Reading Time: 4 minutes

light551Just back from a lovely trip to the Ethical Society of St. Louis where I spoke to a wonderful crowd who laughed at all of my jokes and asked some very good questions. Can’t ask for much more than that. Many thanks to my warm and welcoming hosts, including Trish Cowan and the fabulously-named Kate Lovelady. And to my dear mom and stepdad, who gave me a bed and cookies.

ministerialme(Thanks also to Dan Klarmann of the blog Dangerous Intersection who blogged about the event and snapped the hilariously ministerial photo of me at right.)

In the Q&A after the talk, one participant asked why I don’t call myself an agnostic instead of an atheist. It’s a perennial question. I answered that I am an atheist and an agnostic and a secular humanist and a freethinker. They are not exclusive of each other; each simply emphasizes something different.

Though I’m sure they exist, I have never yet met an atheist delusional enough to say he or she knows God does not exist. Atheism simply means “I don’t think God exists.” It is a statement of belief, based on the evidence as we see it, not one of certainty. But agnostic is too often misunderstood as a 50-50, “dunno, don’t care” position. That not really an agnostic, it’s an apatheist. I said that I am a teapot agnostic, then explained what that is.

In addition to giving us the teapot, Bertrand Russell tackled the issue of labels with his usual clarity:

I never know whether I should say [I am] “Agnostic” or whether I should say “Atheist”. It is a very difficult question and I daresay that some of you have been troubled by it. As a philosopher, if I were speaking to a purely philosophic audience I should say that I ought to describe myself as an Agnostic, because I do not think that there is a conclusive argument by which one prove that there is not a God.

On the other hand, if I am to convey the right impression to the ordinary man in the street I think I ought to say that I am an Atheist, because when I say that I cannot prove that there is not a God, I ought to add equally that I cannot prove that there are not the Homeric gods.

None of us would seriously consider the possibility that all the gods of Homer really exist, and yet if you were to set to work to give a logical demonstration that Zeus, Hera, Poseidon, and the rest of them did not exist you would find it an awful job. You could not get such proof.

Therefore, in regard to the Olympic gods, speaking to a purely philosophical audience, I would say that I am an Agnostic. But speaking popularly, I think that all of us would say in regard to those gods that we were Atheists. In regard to the Christian God, I should, I think, take exactly the same line.1

As I flew home that night, I was treated to a God’s-eye view of a thunderstorm over Kentucky and Tennessee. It was a good 500 miles wide. The cloud layer, maybe 1,000 feet below us, was completely invisible for 20 seconds at a time, until a pulse of lightning would illuminate a thunderhead from within, spreading across the folds and billows just long enough for the shape to remain on my retina. Then again, ten miles away, and again, right beneath us. Fantastic.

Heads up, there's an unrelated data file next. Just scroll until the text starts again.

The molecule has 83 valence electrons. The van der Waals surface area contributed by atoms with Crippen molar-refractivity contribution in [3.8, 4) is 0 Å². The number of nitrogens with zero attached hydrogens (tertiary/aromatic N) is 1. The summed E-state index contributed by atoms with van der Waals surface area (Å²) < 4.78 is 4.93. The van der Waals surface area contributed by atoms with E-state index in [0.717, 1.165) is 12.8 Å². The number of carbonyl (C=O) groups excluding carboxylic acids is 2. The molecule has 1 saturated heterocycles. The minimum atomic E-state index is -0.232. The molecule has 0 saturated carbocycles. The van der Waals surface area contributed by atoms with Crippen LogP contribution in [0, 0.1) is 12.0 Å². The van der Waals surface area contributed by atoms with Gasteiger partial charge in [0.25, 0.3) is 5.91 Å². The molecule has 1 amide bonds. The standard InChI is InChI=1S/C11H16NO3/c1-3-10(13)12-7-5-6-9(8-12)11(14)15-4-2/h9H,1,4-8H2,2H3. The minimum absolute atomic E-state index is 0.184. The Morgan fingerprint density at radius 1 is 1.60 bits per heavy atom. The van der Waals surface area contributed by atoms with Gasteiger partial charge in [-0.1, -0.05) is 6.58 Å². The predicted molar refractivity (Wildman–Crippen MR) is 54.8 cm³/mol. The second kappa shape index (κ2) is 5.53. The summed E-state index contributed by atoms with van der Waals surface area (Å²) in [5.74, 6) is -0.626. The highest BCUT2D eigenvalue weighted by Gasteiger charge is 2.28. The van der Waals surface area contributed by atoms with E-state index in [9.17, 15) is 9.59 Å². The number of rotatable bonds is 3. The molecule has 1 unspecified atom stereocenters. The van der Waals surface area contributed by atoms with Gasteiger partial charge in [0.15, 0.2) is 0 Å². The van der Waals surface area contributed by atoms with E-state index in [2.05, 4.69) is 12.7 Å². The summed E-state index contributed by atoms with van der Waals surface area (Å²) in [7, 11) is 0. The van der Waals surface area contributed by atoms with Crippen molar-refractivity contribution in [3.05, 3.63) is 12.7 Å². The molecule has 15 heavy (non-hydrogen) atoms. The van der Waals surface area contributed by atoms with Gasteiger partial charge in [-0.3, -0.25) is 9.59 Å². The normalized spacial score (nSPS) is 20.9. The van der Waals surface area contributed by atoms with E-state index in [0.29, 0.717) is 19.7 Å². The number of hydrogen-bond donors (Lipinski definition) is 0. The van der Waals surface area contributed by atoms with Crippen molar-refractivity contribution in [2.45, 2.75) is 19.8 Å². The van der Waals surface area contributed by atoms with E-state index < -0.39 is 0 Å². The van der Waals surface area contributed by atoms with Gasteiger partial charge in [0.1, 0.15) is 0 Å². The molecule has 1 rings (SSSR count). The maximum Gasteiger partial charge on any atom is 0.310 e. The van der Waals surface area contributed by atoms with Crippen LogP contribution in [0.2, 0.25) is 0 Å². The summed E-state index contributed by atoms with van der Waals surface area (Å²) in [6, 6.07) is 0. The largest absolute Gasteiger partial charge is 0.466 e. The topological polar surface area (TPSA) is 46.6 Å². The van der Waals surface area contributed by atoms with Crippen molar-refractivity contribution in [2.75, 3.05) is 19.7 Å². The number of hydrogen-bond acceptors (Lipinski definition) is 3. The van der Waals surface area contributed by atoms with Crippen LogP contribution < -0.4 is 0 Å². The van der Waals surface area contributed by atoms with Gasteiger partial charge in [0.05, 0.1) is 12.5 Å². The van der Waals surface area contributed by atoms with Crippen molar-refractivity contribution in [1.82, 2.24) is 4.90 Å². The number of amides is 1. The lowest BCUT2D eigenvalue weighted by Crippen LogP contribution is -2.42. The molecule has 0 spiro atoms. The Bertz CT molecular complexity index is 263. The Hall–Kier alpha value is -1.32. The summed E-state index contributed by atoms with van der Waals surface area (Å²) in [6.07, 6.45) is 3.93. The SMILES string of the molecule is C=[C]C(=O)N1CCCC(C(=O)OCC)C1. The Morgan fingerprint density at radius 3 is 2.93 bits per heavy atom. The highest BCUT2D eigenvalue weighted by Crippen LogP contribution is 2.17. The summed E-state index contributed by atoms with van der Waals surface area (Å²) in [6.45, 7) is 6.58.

Yet I never saw another person on the plane so much as glancing out the windows.

We just stop seeing how remarkable the world is. Most days I’m as guilty as the next person. I opened my Harvard talk with a bit of this:

We’re all half asleep most of the time. We lose track of how astonishing our situation is because it’s always been this way. Here we are, sitting in an auditorium, I’m the speaker, you’re the audience, sitting attentively. How can we go through this charade? How can we pretend that things are normal? If we were awake, we should all be completely distracted by our own existence: Oh my gosh. Look at this…I’m this combination of mind and body, half my mom, half my dad, made of star material, my thoughts all coming out of a blob of electrochemical jelly in my head, 60,000 miles of blood vessels, and I’m related to redwoods and butterflies and blue whales… But we don’t, because we’ve never NOT been these things.

Douglas Adams captured this perfectly when he said, “The fact that we live at the bottom of a deep gravity well, on the surface of a gas-covered planet going around a nuclear fireball 90 million miles away and think this to be normal is some indication of how skewed our perspective tends to be.”

Parents have no such excuse. We haven’t always been parents, so there’s presumably this prior frame of reference to compare to—the period before we created life. And then we created the life, and felt wondrous for a while, but a little later we’re fixing it breakfast and tying its shoes as if it wandered down the street and in the door. There are three people running around our house who emerged from my wife. Think of that. But how awake am I to that fact on a daily basis? Not very.

I do think it would help if we named things according to their real significance. My wife could say to our son, “Hey! Organism-that-was-created-in-my-body-by-a-process-I-barely-understand! Flush the potty when you’re done!”

“Okay, okay, My-portal-into-the-world, jeez!”

Whenever I see a good lightning storm, I picture a classified ad on another planet:

SETTLERS NEEDED to colonize third planet in Sol system. Advantages include temperate conditions and plentiful resources. Challenges include tendency of planet’s atmosphere to discharge one-billion-volt columns of energy toward ground in random patterns approximately 100 times per second. Include two references.

Still a damn nice place.
1from Russell, Bertrand, “Am I an Atheist or an Agnostic? A Plea for Tolerance in the Face of New Dogmas” (1947)

Avatar photo

Dale McGowan is the author of Parenting Beyond Belief, Raising Freethinkers, and Atheism for Dummies. He holds a BA in evolutionary anthropology and a PhD in music.